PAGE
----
The Japanese phrase, Ueki no Te Ire (also pronounced Niwaki no Te Ire), translates literally to "the care of shrubs or ornamental landscape trees." In common usage, the phrase usually refers to the Japanese arboriculture process of shaping landscape trees into enormous works of art.
Eric Lee-Mäder has degrees in Japanese Language and Horticulture. He has lived and traveled extensively across Asia, documenting gardening and agricultural practices. He lives in the Pacific Northwest and works as a full time ecologist with Xerces Society for Invertebrate Conservation.
When Westerners see beautifully crafted Japanese street and garden trees, they often think of them as "giant bonsai trees," even though the term "bonsai" refers specifically to potted plants. Like bonsai, Japanese art trees have formal classifications based on their style of pruning. Terms like Matsu Zukuri, or Kuruma Shitate are used to describe particular pruning styles. These styles often evoke the image of mountains off in the distance, or a large windswept tree clinging to an ocean-side cliff.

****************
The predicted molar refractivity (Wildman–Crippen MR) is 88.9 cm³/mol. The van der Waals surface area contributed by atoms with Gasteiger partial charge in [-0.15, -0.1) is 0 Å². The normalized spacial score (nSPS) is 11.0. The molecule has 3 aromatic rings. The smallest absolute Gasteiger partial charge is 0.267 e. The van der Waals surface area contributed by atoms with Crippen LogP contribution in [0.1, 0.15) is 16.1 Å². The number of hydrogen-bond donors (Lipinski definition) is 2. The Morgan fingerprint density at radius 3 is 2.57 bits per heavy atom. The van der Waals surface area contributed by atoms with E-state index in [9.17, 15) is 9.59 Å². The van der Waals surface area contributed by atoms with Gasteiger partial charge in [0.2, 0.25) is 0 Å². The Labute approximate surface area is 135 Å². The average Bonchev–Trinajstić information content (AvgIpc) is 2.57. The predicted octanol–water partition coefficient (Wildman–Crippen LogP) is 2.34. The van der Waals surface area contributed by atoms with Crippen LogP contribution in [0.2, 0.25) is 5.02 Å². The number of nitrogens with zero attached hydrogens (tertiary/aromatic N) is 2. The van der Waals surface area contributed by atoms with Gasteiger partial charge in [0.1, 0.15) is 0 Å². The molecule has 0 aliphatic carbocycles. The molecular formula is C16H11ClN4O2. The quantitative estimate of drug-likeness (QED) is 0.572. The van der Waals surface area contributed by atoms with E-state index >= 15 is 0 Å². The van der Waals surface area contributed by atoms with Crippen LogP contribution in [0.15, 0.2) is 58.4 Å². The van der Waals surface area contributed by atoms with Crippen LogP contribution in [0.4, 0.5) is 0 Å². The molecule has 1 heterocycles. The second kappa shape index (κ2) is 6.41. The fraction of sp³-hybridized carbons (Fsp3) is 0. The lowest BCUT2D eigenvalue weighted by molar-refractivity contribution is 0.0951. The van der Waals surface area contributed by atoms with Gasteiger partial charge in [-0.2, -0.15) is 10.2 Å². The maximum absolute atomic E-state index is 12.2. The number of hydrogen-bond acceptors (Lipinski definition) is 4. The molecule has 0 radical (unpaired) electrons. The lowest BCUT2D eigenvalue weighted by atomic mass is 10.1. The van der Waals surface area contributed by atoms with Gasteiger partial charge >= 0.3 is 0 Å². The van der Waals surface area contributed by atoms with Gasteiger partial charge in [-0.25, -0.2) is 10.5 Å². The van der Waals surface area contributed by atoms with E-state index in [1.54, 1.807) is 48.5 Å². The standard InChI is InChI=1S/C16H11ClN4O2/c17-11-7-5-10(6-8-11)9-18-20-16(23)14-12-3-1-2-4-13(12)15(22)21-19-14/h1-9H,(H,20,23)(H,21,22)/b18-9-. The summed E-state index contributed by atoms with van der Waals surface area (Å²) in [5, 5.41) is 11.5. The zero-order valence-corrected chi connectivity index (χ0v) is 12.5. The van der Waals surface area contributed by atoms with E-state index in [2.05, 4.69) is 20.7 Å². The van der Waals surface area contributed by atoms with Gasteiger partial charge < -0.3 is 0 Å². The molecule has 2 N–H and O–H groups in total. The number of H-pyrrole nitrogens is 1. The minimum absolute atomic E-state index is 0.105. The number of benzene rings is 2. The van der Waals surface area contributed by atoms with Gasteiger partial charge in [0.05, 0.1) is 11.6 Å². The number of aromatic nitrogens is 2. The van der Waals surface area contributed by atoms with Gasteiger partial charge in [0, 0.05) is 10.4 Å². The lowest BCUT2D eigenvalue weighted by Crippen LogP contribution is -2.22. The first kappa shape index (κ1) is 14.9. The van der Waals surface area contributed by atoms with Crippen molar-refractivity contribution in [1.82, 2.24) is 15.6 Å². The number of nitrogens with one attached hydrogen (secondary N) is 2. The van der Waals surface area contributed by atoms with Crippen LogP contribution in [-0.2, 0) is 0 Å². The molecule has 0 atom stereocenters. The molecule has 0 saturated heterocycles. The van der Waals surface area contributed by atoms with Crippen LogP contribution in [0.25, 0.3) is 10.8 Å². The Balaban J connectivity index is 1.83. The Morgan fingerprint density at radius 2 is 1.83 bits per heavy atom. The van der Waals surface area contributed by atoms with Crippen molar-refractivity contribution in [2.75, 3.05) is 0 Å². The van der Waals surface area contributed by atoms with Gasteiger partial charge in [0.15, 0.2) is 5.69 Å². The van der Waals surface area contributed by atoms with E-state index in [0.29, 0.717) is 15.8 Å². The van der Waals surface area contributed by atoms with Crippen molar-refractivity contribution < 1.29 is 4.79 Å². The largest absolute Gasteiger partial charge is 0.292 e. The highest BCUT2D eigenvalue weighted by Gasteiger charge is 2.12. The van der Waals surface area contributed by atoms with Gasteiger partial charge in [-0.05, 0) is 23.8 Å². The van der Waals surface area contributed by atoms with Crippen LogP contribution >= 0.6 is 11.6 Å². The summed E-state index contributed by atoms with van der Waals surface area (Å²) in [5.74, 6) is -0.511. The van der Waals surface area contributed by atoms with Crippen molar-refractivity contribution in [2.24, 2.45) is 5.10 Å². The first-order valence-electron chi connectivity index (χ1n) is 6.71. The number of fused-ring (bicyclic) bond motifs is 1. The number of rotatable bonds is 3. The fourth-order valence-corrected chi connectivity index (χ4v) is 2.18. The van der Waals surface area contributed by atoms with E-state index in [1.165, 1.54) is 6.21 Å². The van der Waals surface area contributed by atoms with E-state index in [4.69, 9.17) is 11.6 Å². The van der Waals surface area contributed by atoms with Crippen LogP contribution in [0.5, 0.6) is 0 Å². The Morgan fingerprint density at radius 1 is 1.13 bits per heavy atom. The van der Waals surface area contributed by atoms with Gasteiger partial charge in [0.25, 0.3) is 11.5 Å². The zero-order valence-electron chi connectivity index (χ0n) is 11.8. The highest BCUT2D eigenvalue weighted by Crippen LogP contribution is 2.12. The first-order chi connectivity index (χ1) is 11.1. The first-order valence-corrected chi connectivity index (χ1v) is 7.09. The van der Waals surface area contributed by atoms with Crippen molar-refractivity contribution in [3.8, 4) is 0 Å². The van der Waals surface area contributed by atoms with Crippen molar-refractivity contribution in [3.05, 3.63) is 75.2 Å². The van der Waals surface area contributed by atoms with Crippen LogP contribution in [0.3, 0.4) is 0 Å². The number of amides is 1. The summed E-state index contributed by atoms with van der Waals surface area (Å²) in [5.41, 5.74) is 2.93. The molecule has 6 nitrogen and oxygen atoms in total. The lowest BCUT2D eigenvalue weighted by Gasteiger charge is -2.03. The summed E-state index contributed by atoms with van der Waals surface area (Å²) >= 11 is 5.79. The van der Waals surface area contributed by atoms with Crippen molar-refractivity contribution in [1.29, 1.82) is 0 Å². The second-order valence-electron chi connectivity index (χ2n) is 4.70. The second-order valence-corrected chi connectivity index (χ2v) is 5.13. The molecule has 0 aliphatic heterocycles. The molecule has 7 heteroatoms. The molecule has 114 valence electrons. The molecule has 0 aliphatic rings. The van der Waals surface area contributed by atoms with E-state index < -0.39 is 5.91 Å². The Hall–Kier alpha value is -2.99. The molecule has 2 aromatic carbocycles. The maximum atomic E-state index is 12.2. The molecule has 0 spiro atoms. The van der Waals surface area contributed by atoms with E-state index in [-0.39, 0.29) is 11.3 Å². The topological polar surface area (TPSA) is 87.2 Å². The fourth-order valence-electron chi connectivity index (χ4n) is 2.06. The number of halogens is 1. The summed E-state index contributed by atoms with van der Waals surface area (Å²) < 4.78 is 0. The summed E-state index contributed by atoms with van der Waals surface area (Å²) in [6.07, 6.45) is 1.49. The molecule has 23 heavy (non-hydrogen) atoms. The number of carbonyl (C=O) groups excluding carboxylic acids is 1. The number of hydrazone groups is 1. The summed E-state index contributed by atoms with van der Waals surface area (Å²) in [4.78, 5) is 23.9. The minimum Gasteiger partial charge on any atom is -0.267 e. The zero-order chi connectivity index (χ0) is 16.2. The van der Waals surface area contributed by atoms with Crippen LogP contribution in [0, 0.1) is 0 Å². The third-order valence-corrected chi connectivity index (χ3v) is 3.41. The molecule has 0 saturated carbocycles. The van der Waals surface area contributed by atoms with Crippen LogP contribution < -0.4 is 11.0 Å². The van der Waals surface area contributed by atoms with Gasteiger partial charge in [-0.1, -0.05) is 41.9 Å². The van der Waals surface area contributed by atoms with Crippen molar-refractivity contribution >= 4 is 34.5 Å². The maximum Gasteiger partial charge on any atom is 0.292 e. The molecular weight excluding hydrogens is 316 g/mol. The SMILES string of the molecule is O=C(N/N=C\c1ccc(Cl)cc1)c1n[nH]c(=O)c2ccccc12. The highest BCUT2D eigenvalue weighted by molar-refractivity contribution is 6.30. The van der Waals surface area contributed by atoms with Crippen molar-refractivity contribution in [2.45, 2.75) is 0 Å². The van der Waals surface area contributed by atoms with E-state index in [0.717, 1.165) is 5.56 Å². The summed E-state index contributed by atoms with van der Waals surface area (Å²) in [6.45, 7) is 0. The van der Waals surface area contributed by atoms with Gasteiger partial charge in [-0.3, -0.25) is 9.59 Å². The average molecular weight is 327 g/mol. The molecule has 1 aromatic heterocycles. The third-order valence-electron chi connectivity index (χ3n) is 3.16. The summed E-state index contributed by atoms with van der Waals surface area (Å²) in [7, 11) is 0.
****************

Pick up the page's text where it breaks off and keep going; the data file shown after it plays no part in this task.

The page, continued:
Art trees are ubiquitous in the Japanese landscape and Asian-style pruning is becoming increasing in popular in the West. While many North American nurseries are attempting to re-create authentic Japanese styles, the results often fall short of the real thing. Mass-produced "Hindu-pan" trees and "Pom-pom" junipers usually do not conform to actual Japanese styles, and are often awkward and gangly in appearance.
Ueki no Te Ire: The Japanese Art of Giant Bonsai was the first ever English-language book to deal specifically with the subject of Japanese art trees.
Several formal tree styles are introduced in the book, along with color photos, and step-by-step instructions to create authentic Japanese-style landscape trees. In addition, the biological effects of pruning are discussed with a special emphasis on maintaining plant health. Throughout the book traditionally used Japanese tree species are listed for each formal style, along with species recommendations for North America.
Ueki no Te Ire, is a resource for Western bonsai enthusiasts, landscape designers, arborists, and specialty nursery growers. The book can be purchase or previewed HERE, at Lulu.com, an independent publishing marketplace.
Eric Lee-Mäder has extensive experience managing public gardens and private estates. He provides consulting and custom pruning services to arboretums, public gardens, and homeowners.